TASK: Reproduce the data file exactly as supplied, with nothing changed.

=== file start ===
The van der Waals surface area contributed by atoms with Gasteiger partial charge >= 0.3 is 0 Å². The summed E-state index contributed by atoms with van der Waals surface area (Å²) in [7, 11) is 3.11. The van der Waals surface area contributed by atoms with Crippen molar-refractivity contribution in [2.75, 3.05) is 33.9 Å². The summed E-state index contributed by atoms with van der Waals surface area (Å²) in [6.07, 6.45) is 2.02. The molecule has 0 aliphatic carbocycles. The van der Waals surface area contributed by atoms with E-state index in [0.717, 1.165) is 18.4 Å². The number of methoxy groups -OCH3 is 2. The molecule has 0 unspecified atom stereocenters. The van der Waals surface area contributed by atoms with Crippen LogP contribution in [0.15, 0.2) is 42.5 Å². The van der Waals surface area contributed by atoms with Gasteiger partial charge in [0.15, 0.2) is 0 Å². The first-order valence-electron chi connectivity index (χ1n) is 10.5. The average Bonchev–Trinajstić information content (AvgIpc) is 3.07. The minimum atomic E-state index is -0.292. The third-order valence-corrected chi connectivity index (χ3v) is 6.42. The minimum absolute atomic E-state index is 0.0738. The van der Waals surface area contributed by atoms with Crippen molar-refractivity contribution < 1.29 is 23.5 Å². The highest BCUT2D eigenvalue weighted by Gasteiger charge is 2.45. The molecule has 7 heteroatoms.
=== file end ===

The van der Waals surface area contributed by atoms with Gasteiger partial charge >= 0.3 is 0 Å². The summed E-state index contributed by atoms with van der Waals surface area (Å²) in [7, 11) is 3.11. The van der Waals surface area contributed by atoms with Crippen molar-refractivity contribution in [2.75, 3.05) is 33.9 Å². The summed E-state index contributed by atoms with van der Waals surface area (Å²) in [6.07, 6.45) is 2.02. The molecule has 0 aliphatic carbocycles. The van der Waals surface area contributed by atoms with E-state index in [0.717, 1.165) is 18.4 Å². The number of methoxy groups -OCH3 is 2. The molecule has 0 unspecified atom stereocenters. The van der Waals surface area contributed by atoms with Crippen LogP contribution in [0.15, 0.2) is 42.5 Å². The van der Waals surface area contributed by atoms with Gasteiger partial charge in [0.15, 0.2) is 0 Å². The first-order valence-electron chi connectivity index (χ1n) is 10.5. The average Bonchev–Trinajstić information content (AvgIpc) is 3.07. The minimum atomic E-state index is -0.292. The third-order valence-corrected chi connectivity index (χ3v) is 6.42. The minimum absolute atomic E-state index is 0.0738. The van der Waals surface area contributed by atoms with Crippen molar-refractivity contribution < 1.29 is 23.5 Å². The highest BCUT2D eigenvalue weighted by Gasteiger charge is 2.45. The molecule has 7 heteroatoms.